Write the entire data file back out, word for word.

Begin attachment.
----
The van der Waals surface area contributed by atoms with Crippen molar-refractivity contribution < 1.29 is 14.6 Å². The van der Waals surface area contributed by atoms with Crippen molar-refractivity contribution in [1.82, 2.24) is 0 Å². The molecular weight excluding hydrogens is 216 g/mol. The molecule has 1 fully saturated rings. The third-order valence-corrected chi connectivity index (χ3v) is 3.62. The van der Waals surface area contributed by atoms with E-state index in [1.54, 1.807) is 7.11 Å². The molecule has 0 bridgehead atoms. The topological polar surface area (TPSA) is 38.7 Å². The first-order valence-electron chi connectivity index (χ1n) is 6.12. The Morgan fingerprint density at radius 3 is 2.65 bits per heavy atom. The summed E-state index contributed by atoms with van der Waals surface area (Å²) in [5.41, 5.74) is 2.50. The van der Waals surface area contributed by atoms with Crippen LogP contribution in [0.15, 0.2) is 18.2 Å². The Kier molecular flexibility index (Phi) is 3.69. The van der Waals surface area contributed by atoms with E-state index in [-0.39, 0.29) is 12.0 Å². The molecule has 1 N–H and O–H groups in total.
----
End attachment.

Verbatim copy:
The van der Waals surface area contributed by atoms with Crippen molar-refractivity contribution < 1.29 is 14.6 Å². The van der Waals surface area contributed by atoms with Crippen molar-refractivity contribution in [1.82, 2.24) is 0 Å². The molecular weight excluding hydrogens is 216 g/mol. The molecule has 1 fully saturated rings. The third-order valence-corrected chi connectivity index (χ3v) is 3.62. The van der Waals surface area contributed by atoms with E-state index in [1.54, 1.807) is 7.11 Å². The molecule has 0 bridgehead atoms. The topological polar surface area (TPSA) is 38.7 Å². The first-order valence-electron chi connectivity index (χ1n) is 6.12. The Morgan fingerprint density at radius 3 is 2.65 bits per heavy atom. The summed E-state index contributed by atoms with van der Waals surface area (Å²) in [5.41, 5.74) is 2.50. The van der Waals surface area contributed by atoms with Crippen LogP contribution in [0.15, 0.2) is 18.2 Å². The Kier molecular flexibility index (Phi) is 3.69. The van der Waals surface area contributed by atoms with E-state index in [-0.39, 0.29) is 12.0 Å². The molecule has 1 N–H and O–H groups in total.